8. She has "Peter Pan syndrome." She doesn't want to grow up. I can never tell her to eat her veggies so she'll get big and strong because she'll freak out and say she doesn't want to grow up! So perhaps I've told her that the only things that make her grow up are candy and cake. For some reason she still eats them, though. Anyway. I kind of love that she doesn't want to grow up. I mean, it must mean that she thinks childhood is pretty great if she's not in a huge rush to get big. And I'll take that as a compliment.

9. I love how she still slips her hand into mine when we are walking, and still likes to snuggle close when we are talking. When I lay in her bed with her she'll reach up and stroke my cheek and sometimes play with my hair like I play with hers.  Having two younger siblings competing for attention means she doesn't get as much as she would like. But when she has mine she really glows and comes alive. And sometimes she'll say some pretty crazy things just to get us to listen to her above all the chatter around this house. It's funny to see what she comes up with. And then she'll get on the most random spirals of weirdness trying to keep the spotlight.

Some of her funniest quotes from this year:

E: You're in my heart, mama.
M: And you're in my heart.
E: Hearts are like Os. Like Cheerios. I ate them at school with milk.
O: Where's my Cinderella?
E: You have to open your eyeballs in my backpack.
*Olivia finds Cinderella eventually.*
E: See. I told you you just had to open your eyeballs.
E: Can we snuggle and talk? I want to talk about Jesus. God gave us everything. He gave us our house and our garden. And God gave you [mom] children. And God gave Auntie Mal to her mom.
M: What did God give you?
E: God gave me my sparkly dress and my light-up glass slippers. I love Him that He gave me those things. He is so sweet.
M: Why don't you go in your room and go to the ball?
E: No! First I need to walk and fall in love. Then I can go to the ball and dance.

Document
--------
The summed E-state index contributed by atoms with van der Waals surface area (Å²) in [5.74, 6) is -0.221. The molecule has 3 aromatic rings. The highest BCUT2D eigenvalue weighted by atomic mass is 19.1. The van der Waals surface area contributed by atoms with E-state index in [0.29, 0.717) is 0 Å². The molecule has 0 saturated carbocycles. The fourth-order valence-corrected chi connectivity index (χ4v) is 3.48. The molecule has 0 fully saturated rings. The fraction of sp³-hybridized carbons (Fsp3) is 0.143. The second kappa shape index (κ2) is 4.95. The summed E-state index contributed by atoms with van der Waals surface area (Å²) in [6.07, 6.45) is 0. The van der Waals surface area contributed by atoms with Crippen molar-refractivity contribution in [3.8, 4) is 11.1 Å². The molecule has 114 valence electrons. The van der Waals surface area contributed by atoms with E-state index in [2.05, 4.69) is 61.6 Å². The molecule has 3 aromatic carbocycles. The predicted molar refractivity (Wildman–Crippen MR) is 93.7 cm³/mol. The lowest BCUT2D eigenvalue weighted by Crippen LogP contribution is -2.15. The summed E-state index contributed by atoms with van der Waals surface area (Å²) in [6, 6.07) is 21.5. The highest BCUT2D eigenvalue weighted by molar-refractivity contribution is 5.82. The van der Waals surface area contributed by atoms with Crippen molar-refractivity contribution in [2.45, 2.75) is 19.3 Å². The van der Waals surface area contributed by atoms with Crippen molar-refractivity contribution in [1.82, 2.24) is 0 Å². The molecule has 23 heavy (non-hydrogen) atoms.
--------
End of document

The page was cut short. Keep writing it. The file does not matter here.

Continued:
M: You can have a cookie after your sandwich/
E: I want two cookies.
M: Just one.
E: But I want to be like daddy!
M: I think it's going to rain today.
E: No it's not. It only rains at night when the laughter comes.
M: You make my life good.
E: I make everybody's life good. Except some people don't have lifes. Like bad guys don't have lifes.
E: Daddy, did you take a shower?
D: No, but I brushed my teeth.
E: Well, because you look kind of dirty and gross.
E: Are there any dandelions in the backyard? I need to make a wish.
E: (to mom) Your eyes are brown like goats. But not little goats. Dead goats.
M: Henry! Don't knock over my laundry.
H: *speaks gibberish like he is explaining something*
E: He says a bug came in the house and knocked over the laundry.
E: My leg hurts. It needs more reading to feel better.
D: It probably needs to rest and get some sleep in your bed.
E: No, it's not that kind of owie. It's the kind that needs more reading to feel better.
My Dearest Ellie,

Today you are five and I can't believe it. Although you did tell me you wanted to stay four. I guess four must have been pretty good for you.

I love you so much. I remember the day you came into the world so clearly. Everything was so new and intense for me as a mother. I hardly knew what I was doing, but you've always been such a sweet girl to hang in there with me. I think I am learning just as much from you as you are learning from me, and I am always grateful for your patience, your calm in this storm.